The model used for the DNs was developed by the Centre for Sustainable Electricity and Distributed Generation (SEDG) [31]. It represents a radial 11kV urban network fed from a 33kV supply point and its one-line diagram is shown in Fig. 2. The system has been modified to include two types of DGs and to accommodate higher loading levels. The feeders 1-4 are serving bigger consumers and the DGs connected there are considered to be controllable micro-turbines or small synchronous machines. The remaining feeders are serving residential consumers and the DGs consist of aggregate models of rooftop photovoltaic (PV) systems, thus uncontrolled and generating at their maximum power with unity power factor. Overall, the DN system includes 75 buses with 4 DGs on feeders 1-4 and 18 aggregate PV systems on the remaining feeders.

Figure 2: One-line diagram of the distribution network [31]

Iii Key parameters

In this section, we present some key parameters that are used to generate the final test system. These user-defined parameters are located in the file parameters.m, at the root of the toolbox.

  • Penetration level: This value defines the percentage of the active power demand to be generated by the DGs in each DN. It is defined as the ratio between the total active power injected by the DGs and the total power demand of the loads served by the DN, i.e.


    where (resp. ) is the number of DGs (resp. loads) within the DN. It has to be noted that the penetration level is defined per DN and not on the entire combined T&D system. Due to the existence of loads connected at the TN level, the penetration of the combined system will be less than this value.

  • Generation Split: This parameter defines the way of splitting the generation between the larger DGs (feeders 1-4 in Fig. 2) and the smaller ones (feeders 5-8 in Fig. 2). It allows assigning higher generation levels to the controllable units (feeders 1-4) or to the uncontrollable units (feeders 5-8).

  • Constant load: This parameter defines which possible vision of the future power grid is considered for the generated T&D system. The options are:

    • Scenario 1 (constant load=’false’) assumes that the growth of distributed generation will outpace the growth of electricity demand in DNs. If we consider this from the TN point of view, it means that the net demand of the DNs will decrease. If the penetration level is very high, a reverse power flow can be observed from the DNs to the TN. This option modifies the TN power flows as given in [17].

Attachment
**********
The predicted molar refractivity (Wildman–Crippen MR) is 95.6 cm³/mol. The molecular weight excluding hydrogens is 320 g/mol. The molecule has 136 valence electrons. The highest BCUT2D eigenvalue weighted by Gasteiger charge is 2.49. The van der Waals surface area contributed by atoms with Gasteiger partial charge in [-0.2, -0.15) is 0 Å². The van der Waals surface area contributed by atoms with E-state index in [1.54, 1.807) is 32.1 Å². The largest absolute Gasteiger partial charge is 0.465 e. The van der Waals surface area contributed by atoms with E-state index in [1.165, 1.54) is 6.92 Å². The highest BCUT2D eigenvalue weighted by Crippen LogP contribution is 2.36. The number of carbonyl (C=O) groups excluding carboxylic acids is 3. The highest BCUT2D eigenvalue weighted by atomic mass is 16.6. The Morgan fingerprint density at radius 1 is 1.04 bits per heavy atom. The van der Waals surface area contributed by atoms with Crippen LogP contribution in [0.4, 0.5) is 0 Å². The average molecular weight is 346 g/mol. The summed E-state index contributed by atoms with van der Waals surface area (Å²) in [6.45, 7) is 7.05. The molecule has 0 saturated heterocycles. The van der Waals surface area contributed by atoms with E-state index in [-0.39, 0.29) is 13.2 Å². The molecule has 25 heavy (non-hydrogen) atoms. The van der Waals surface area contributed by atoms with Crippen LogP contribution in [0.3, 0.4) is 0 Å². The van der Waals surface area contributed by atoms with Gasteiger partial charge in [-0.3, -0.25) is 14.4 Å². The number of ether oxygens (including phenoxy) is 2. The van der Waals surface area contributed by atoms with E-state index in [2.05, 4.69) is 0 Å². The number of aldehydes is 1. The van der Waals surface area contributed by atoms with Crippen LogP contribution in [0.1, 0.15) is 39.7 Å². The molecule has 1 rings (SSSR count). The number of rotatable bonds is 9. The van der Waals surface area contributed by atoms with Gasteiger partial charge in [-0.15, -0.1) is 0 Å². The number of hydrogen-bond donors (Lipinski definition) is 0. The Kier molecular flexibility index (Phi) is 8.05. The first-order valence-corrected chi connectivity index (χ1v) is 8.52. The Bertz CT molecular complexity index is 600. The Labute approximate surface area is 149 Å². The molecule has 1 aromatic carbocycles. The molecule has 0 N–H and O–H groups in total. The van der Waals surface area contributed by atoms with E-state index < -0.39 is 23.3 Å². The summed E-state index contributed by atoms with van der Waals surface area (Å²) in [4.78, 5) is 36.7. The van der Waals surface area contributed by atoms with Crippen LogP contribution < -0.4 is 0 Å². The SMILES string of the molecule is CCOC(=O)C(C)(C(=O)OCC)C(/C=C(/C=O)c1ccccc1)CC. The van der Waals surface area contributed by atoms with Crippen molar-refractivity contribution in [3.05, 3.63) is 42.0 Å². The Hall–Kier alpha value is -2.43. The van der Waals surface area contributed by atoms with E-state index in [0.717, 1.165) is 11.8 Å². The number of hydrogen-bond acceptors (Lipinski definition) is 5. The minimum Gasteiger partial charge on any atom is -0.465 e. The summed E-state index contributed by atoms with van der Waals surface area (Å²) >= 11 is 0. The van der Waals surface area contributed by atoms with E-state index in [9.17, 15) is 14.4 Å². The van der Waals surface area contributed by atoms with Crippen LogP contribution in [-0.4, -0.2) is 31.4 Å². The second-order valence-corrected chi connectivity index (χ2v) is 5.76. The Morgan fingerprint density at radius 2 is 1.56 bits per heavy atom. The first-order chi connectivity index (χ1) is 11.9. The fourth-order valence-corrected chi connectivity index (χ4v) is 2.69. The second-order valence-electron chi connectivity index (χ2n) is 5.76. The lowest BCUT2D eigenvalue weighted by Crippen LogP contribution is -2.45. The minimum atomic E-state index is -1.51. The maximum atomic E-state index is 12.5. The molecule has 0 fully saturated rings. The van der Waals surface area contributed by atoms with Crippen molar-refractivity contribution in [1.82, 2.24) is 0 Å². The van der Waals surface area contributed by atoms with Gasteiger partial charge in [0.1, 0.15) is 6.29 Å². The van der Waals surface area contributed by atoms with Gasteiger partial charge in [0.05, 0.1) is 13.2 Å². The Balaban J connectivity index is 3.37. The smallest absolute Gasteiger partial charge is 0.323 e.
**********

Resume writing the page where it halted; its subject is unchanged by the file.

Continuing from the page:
• Scenario 2 (constant load=’true’) assumes that the electricity demand will also increase (e.g., because of electric vehicles) alongside distributed generation. Thus, the excess demand will be covered by the DGs and the TN will see the same total demand from the DNs (hence ’constant load’). This option does not modify the TN power flows as defined in [17].

  • Random: Since the same DN template is used to replace all of the TN aggregate loads, this can lead to artificial synchronisations between the various DNs. This setting allows for the parameters of the DNs (e.g., penetration level, generator split, etc.) to be slightly varied around the original values (maximum ), thus introducing some diversity between DNs.

  • Large system: In the default setting (Large system=’true’), all the loads of the original TN except the ones in the Equiv area (on buses 71 and 72 in Fig. 1) are systematically replaced by detailed DNs. This leads to a T&D system of approximately 22000 buses. Alternatively, if the parameter is set to ’false’, then only the loads in the Central area are replaced, thus leading to a T&D system of approximately 15000 buses.

  • Oversize: This option allows to oversize the power consumed by each DN, thus creating several security violations. This is useful when the user needs a severely congested test system to test management and operation techniques relying heavily on DGs. As a consequence of the overloading, the number of detailed DNs required to replace each TN load is decreased and consequently also the number of buses in the combined system.